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Kisko Labs benefits from remote work

Remote working has become a widespread phenomenon in the startup community. Istock.com/Georgijevic

In the startup community remote working has become a widespread phenomenon. But what are the things that should be taken into account with remote collaboration?

Setting up a remote working team, raises many questions: is it really possible to work together without physically being in the same location? And how can you work effectively with only little face-to-face interaction?

Finnish digital business consulting company Kisko Labs tells how they have solved the communications problems that remote work can cause.

Common goals

“At the outset, there are founders or co-founders who come up with a business idea, a vision, and assemble a team to execute the idea,” says Antti Akonniemi, founder of Kisko Labs. “The new startup company needs to clearly define and share the common purpose and goals with all team members. In other words, companies must ensure that everybody is in the same boat, rowing together towards the same destination.”

In the past, companies would often frame a printed mission statement and hang it in a place easily visible for all team members. People felt engaged when they were told why and how the company’s purpose and goals were in their own and the team’s best interest.

But that’s all gone as the Generation X and the Millennials want something more from their work:

“Much ink has been spilled about Generation X and the Millennials search for “meaningful work”; to them, this means a pay check is not enough,” explains Akonniemi. “Mission matters and they want to be engaged in its definition and its fulfilment. In our rapidly evolving digital age, a formal, top-down approach no longer fits the bill. A more interactive approach must be instituted.”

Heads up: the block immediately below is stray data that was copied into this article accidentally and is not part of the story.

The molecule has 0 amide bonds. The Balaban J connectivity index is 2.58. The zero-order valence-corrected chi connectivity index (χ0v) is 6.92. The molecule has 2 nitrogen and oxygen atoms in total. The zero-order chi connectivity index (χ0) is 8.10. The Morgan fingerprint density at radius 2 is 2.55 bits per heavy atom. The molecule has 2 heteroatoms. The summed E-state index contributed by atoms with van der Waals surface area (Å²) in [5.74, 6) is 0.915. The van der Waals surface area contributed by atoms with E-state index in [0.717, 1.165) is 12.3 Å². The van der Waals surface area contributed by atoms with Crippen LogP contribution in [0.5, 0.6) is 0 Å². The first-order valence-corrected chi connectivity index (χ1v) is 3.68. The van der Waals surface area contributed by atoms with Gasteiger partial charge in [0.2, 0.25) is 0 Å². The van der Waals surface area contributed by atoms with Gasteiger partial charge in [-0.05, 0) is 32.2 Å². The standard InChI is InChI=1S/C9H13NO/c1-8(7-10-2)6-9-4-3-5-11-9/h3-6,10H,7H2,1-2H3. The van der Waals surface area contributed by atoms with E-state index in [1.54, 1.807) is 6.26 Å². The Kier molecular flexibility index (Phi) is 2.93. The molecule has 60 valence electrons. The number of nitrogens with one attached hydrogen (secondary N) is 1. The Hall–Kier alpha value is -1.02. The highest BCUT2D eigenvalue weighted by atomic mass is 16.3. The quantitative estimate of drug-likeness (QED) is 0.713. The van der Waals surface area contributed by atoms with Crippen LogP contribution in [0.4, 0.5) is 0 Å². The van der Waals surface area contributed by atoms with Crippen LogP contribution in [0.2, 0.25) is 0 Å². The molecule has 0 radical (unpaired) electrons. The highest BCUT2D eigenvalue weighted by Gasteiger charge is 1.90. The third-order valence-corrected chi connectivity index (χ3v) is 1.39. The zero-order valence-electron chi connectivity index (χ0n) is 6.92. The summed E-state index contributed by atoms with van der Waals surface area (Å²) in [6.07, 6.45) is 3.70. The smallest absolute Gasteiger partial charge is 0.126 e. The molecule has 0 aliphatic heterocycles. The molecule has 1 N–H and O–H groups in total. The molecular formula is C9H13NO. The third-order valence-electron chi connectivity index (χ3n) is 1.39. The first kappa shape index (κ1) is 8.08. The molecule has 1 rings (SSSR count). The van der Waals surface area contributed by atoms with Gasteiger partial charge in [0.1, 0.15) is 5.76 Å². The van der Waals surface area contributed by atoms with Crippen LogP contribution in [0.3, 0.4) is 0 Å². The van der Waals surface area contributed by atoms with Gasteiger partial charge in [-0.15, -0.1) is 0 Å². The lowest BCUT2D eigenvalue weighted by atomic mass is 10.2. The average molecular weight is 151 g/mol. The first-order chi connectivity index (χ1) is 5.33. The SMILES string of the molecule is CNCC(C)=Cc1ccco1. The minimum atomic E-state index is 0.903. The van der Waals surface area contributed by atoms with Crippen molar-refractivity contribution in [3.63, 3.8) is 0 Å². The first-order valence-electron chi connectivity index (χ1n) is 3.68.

Encouraging personal development

Startup company CEOs and team leaders, usually with limited capital and resources, must encourage the development and contribution of each team member’s unique talents and personal strengths. One team member can often see opportunities or threats that fellow team members cannot. Encouraging involvement also means that team members should each understand their individual responsibility for their role in the whole team’s success. And they must be empowered to make real, actionable suggestions and contributions.

What comes to internal communications, Kisko Labs has given up email and Skype and they are using the phone as little as possible. For everyday communications and ‘water cooler talk’ Kisko’s team is using Flowdock, which is similar to Slack.

“We mainly need the office simply to have workshops with our clients,” Akonniemi says. “One of the biggest advantages that we see is that we have reduced the need for meetings and there is much less info noise because all the important data is kept in written form”

“Actually what has happened is that there is rather a significant increase of the quality of info. Nobody’s interested in creating noise in the team chat room as they are only focused on one thing: their work.”

Even when no one is required to come to the Kisko Lab office every day, most people still show up just to be around colleagues or to have a quick game of table hockey. Image: Kisko Lab

This article was originally posted on Nordic Startup Bits.

By: Vahur Orrin